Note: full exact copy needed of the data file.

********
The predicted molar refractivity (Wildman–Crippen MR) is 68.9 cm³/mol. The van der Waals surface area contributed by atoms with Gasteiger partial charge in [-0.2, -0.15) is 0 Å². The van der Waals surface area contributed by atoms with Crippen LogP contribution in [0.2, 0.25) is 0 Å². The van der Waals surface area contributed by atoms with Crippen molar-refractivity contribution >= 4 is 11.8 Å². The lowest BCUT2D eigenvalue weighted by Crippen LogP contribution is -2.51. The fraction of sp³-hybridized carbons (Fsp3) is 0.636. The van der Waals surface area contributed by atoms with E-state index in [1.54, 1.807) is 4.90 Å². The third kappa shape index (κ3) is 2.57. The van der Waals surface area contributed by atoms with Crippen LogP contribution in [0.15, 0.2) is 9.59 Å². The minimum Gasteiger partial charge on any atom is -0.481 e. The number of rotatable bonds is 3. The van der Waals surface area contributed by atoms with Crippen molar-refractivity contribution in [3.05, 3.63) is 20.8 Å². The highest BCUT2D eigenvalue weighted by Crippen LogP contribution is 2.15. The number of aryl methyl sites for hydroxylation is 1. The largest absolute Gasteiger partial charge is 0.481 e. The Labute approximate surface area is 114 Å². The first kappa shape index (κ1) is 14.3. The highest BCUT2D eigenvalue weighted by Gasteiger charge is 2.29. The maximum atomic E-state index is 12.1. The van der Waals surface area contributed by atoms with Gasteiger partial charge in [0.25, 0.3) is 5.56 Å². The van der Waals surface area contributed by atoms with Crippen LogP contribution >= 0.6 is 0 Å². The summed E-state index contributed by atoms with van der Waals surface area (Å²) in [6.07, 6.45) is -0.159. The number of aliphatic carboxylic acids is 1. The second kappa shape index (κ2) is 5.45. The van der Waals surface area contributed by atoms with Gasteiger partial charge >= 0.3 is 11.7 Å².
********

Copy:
The predicted molar refractivity (Wildman–Crippen MR) is 68.9 cm³/mol. The van der Waals surface area contributed by atoms with Gasteiger partial charge in [-0.2, -0.15) is 0 Å². The van der Waals surface area contributed by atoms with Crippen LogP contribution in [0.2, 0.25) is 0 Å². The van der Waals surface area contributed by atoms with Crippen molar-refractivity contribution >= 4 is 11.8 Å². The lowest BCUT2D eigenvalue weighted by Crippen LogP contribution is -2.51. The fraction of sp³-hybridized carbons (Fsp3) is 0.636. The van der Waals surface area contributed by atoms with E-state index in [1.54, 1.807) is 4.90 Å². The third kappa shape index (κ3) is 2.57. The van der Waals surface area contributed by atoms with Crippen LogP contribution in [0.15, 0.2) is 9.59 Å². The minimum Gasteiger partial charge on any atom is -0.481 e. The number of rotatable bonds is 3. The van der Waals surface area contributed by atoms with Crippen molar-refractivity contribution in [3.05, 3.63) is 20.8 Å². The highest BCUT2D eigenvalue weighted by Crippen LogP contribution is 2.15. The number of aryl methyl sites for hydroxylation is 1. The largest absolute Gasteiger partial charge is 0.481 e. The Labute approximate surface area is 114 Å². The first kappa shape index (κ1) is 14.3. The highest BCUT2D eigenvalue weighted by Gasteiger charge is 2.29. The maximum atomic E-state index is 12.1. The van der Waals surface area contributed by atoms with Gasteiger partial charge in [0.25, 0.3) is 5.56 Å². The van der Waals surface area contributed by atoms with Crippen LogP contribution >= 0.6 is 0 Å². The summed E-state index contributed by atoms with van der Waals surface area (Å²) in [6.07, 6.45) is -0.159. The number of aliphatic carboxylic acids is 1. The second kappa shape index (κ2) is 5.45. The van der Waals surface area contributed by atoms with Gasteiger partial charge >= 0.3 is 11.7 Å².